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Than straight she sees the country all around,

Where fatal Neptune rul'd erewhile,
Scatter'd with flow'ry vales, with fruitful gardens

crown'd,
And many a pleasant wood!
As if the universal Nile

Had rather water'd it than drown'd:
It seems some floating piece of Paradise,

Preserv'd by wonder from the flood,
Long wandering through the deep, as we are told

Fam'd Delos did of old;
And the transported Muse imagin'd it
To be a fitter birth-place for the God of wit,

Or the much-talk'd oracular grove;
When, with amazing joy, she hears
An unknown music all around,

Charming her greedy ears,

With many a heavenly song,
Of nature and of art, of deep philosophy and love;
While angels tune the voice, and God inspires the

tongue.
In vain she catches at the empty sound,
In vain pursues the music with her longing eye,

And courts the wanton echoes as they fly.

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III.
Pardon, ye great unknown, and far-exalted men,
The wild excursions of a youthful pen;

* I cannot help inserting one question put to these “ great un. known and far-exalted men,” with their sapient response. What Swift would have thought of their dulness at a future period of his life it is vain to inquire.

Query. Since in your advertisement you make it known, that a chirurgeon is taken into your society, I have thought fit to propound the following question, withal assuring you the

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Forgive a young and (almost) virgin Muse,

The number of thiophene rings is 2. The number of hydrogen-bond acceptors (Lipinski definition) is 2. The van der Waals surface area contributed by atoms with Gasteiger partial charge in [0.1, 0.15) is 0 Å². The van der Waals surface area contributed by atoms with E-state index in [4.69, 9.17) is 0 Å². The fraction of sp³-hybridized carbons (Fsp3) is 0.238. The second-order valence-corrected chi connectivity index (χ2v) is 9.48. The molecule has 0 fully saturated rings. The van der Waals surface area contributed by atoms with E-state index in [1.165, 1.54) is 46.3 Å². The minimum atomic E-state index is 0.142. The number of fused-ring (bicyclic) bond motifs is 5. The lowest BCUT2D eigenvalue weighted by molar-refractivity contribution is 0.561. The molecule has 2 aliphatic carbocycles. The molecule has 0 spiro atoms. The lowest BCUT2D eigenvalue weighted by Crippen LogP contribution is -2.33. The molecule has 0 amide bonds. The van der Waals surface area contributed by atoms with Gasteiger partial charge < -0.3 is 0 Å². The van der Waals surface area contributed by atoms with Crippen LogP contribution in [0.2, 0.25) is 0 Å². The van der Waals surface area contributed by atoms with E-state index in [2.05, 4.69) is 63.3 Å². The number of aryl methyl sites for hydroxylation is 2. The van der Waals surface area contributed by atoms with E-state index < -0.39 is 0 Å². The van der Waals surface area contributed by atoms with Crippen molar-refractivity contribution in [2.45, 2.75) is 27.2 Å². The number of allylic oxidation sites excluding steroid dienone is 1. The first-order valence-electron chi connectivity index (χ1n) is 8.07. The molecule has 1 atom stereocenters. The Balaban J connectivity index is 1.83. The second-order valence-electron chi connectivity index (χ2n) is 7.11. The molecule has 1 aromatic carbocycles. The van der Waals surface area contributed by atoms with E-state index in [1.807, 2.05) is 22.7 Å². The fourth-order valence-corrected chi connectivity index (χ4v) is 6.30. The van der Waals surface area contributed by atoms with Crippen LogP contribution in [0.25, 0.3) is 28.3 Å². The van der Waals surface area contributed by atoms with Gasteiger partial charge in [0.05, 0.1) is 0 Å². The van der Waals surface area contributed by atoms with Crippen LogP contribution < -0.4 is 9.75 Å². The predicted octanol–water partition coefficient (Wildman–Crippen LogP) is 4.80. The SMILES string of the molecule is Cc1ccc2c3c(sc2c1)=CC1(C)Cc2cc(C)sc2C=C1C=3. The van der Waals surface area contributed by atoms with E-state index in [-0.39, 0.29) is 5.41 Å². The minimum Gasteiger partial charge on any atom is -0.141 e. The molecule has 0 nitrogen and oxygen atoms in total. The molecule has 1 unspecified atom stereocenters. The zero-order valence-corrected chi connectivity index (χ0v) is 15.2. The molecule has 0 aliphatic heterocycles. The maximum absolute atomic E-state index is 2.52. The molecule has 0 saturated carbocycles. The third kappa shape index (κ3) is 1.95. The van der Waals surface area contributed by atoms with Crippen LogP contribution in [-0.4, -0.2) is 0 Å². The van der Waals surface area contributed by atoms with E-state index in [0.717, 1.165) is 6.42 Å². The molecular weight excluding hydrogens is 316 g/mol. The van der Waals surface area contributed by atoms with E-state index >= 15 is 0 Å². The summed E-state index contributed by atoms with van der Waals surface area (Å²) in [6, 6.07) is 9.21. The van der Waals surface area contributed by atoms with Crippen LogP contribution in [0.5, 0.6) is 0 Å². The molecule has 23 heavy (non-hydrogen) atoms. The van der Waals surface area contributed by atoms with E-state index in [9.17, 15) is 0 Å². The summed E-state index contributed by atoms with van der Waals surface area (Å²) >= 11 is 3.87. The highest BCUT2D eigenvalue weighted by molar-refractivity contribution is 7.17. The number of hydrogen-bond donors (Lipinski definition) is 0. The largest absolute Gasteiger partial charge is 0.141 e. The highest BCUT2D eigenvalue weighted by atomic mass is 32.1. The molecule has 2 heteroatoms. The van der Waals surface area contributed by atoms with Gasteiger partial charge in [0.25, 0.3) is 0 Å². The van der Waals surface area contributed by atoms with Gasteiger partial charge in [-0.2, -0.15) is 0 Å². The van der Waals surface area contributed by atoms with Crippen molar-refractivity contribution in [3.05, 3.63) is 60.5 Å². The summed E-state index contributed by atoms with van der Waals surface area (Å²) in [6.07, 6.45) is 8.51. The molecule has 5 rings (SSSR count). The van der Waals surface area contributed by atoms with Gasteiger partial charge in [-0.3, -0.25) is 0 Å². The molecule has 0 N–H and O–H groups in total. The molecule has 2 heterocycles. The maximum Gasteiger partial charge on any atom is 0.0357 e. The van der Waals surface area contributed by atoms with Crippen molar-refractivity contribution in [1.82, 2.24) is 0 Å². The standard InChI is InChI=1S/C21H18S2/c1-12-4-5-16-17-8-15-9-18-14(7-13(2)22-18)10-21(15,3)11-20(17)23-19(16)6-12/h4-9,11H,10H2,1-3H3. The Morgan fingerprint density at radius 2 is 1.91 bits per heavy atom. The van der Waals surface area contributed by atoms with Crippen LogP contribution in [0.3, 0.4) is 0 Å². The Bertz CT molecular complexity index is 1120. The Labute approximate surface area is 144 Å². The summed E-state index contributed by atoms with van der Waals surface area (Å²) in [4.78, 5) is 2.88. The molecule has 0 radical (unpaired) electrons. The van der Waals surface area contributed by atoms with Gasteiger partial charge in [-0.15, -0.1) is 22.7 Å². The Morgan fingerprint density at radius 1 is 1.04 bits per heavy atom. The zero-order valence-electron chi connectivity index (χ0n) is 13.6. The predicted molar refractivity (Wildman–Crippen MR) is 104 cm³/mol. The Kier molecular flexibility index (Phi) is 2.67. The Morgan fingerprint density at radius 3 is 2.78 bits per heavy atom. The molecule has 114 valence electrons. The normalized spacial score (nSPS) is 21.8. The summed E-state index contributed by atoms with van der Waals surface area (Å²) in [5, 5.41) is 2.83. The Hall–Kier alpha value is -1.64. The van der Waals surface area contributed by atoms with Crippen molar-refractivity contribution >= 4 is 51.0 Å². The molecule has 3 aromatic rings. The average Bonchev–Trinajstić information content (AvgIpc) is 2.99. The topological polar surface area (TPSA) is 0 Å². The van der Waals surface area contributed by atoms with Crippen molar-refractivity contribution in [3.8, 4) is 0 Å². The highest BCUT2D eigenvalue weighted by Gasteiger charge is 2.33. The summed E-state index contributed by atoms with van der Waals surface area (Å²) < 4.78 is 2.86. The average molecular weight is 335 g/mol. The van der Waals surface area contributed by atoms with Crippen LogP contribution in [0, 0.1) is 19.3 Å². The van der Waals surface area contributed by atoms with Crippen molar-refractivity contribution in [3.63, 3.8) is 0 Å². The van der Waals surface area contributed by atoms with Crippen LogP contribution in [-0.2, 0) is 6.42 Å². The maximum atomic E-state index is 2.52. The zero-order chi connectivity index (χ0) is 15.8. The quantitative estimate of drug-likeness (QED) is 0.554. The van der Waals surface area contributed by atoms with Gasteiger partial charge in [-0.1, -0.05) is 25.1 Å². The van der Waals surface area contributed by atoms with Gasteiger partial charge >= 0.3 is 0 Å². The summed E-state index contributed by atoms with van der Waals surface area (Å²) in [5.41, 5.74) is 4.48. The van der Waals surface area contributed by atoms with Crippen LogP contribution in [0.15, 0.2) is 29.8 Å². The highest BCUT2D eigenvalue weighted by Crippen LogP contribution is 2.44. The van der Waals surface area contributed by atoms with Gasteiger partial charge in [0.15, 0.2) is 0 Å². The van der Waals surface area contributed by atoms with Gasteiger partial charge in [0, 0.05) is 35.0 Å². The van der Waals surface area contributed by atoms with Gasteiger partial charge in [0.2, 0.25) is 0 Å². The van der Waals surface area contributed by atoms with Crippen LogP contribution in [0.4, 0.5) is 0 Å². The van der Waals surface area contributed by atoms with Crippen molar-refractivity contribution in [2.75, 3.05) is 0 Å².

Whom blind and eager curiosity

(Yet curiosity, they say,
Is in her sex.a crime needs no excuse)

Has forced to grope her uncouth way,
After a mighty light that leads her wandering eye:
No wonder then she quits the narrow path of sense

For a dear ramble through impertinence;
Impertinence! the scurvy of mankind.
And all we fools, who are the greater part of it,
Though we be of two different factions still,

Both the good-natur'd and the ill,
Yet wheresoe'er you look, you'll always find

matter of fact is true. A sailor on board the fleet, by an unlucky accident broke his leg, being in drink, and refusing the assistance of the surgeon of the ship, called for a piece of new tarpaulin that lay on the deck,

which he rolled some turns about his leg, tying up all close with a few hoopsticks, and was able immediately to walk round the ship, never keeping his bed one day. I would know whether the cure is not to be attributed to the emplastic nature of the tarred cloth bound on strait with the hoopsticks, &c. or rather, whether it may not be solved according to the Cartesian philosophy ?

Answer. Des Cartes has less to do with this question than Co. pernicus, who, in a drunken fit, by the course of his brain, found out the great secret of the world's turning round ; and so might our drunken sailor be inspired with this novel way of cur. ing himself. But to the question, If the lesser focil was only broken, he might not be decumbent one day; the greater (his head being pretty light) being able to support his body; but if both the bones were broken, he could not stand, unless the splin. ters that were tied round his leg came below his heel, and rested upon his ham, which would take away that weight the leg would otherwise bear. Besides, the tarpaulin is a good categmatic, which, with a sober and a regular diet, might succeed, though it is no rule to walk by."-Athenian Oracle, Vol. II. p. 349.

It is hardly necessary to point out to the reader, unless quali. fied by nature to join the Athenian Society, that the fracture must have befallen a wooden leg.

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We join, like flies and wasps, in buzzing about wit.

In me, who am of the first sect of these,
All merit, that transcends the humble rules

Of my own dazzled scanty sense,
Begets a kinder folly and impertinence